While billed simply as an evening with Branford Marsalis it would be an insult to discuss his performance on Oct. 20 at the Morristown, NJ Community Theater without first mentioning his band. The quartet featured pianist Joey Calderazzo, bassist Eric Revis and drummer Jeff Watts. Together the four, who are arguably one of the tightest working groups in jazz, pushed each other with each note. Just like everyone involved in today's scene, the musicians were questioning the definition of jazz. As people were howling between songs Marsalis joked how they didn't consider themselves a classical ensemble and would appreciate this sort of feed back. Beyond this the group tended to experiment with jazz forms. While not favoring any one particular period their music combined many styles including; Swing, Blues, Be Bop, Hard Bop, Neo Bop, Cool, Fusion and even Smooth. So perhaps Contemporary Jazz is an appropriate title for the new album, since nobody really knows what term means anyway. The four-piece opened with "In the Crease" the CD's first track. The hard driving tune acted as an introduction to their interplay. Perhaps the finest moment of this tune was Watts solo, as Marsalis and the other two kept looping the melody to keep him on course, Watts thundered away at his kit producing an explosive polyrhythmic beat. The group continued to play in this manner for the next two tracks "Broadway Fools" and "The Impaler." During these numbers Marsalis' erratic Coltrane influenced playing was characterized by his lush solos and carefully placed (perhaps even misplaced) sharp and flat notes. The show took a bit of a twist for the piece "Cassandra," a song that has very smooth feel to it. In the beginning both Marsalis and Calderazzo kept the piece on a course of mellow reflection. It even took on a bit of a symphonic feel with Watts using the back end of his brushes and felt tipped mallets to create a classical percussion arrangement. As the piece appeared to be mellowing out Marsalis came back in and quickly began pushing the tempo. Watts picked up wooden sticks and the group kept playing in an upward spiral. This suddenly transformed the work from a mellow "contemporary" piece to an intense acoustic replica of the Bitches Brew sessions.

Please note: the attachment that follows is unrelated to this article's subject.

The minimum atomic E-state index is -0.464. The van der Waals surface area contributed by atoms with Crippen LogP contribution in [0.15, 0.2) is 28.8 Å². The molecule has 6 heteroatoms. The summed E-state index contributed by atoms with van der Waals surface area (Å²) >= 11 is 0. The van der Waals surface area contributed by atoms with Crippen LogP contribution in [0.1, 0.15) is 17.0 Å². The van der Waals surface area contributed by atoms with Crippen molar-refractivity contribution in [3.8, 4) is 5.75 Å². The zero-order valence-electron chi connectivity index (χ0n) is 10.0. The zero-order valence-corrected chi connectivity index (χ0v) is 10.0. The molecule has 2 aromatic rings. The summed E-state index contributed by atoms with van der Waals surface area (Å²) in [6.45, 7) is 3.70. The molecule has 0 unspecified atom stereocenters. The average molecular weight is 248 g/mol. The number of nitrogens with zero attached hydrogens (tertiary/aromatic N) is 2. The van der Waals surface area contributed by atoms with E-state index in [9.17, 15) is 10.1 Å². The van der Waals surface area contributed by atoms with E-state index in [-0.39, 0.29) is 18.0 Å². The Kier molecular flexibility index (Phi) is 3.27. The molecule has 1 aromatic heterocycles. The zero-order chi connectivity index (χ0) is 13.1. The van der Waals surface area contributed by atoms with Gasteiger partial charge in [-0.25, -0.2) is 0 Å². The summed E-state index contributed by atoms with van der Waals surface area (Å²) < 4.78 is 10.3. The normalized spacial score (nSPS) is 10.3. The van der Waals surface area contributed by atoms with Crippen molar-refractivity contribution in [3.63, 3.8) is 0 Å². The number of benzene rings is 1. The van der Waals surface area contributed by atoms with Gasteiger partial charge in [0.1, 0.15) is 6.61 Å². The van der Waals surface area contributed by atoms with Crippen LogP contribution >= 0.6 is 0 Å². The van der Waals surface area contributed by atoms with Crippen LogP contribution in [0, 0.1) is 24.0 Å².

Towards the end of the night Marsalis explained how people tend to request, sometimes rather audibly that the group play standards. To oblige this they performed Irving Berlin's "Dancing Cheek to Cheek" a track which also appeared on their latest CD. With a smile Marsalis explained these "songs people know" often get twisted until barely recognizable. Exactly as promised, after beginning the tune, which had transmogrified into a hard bop piece, they began to trail off even further. Berlin would be, well, there is no telling what his thoughts are on this one.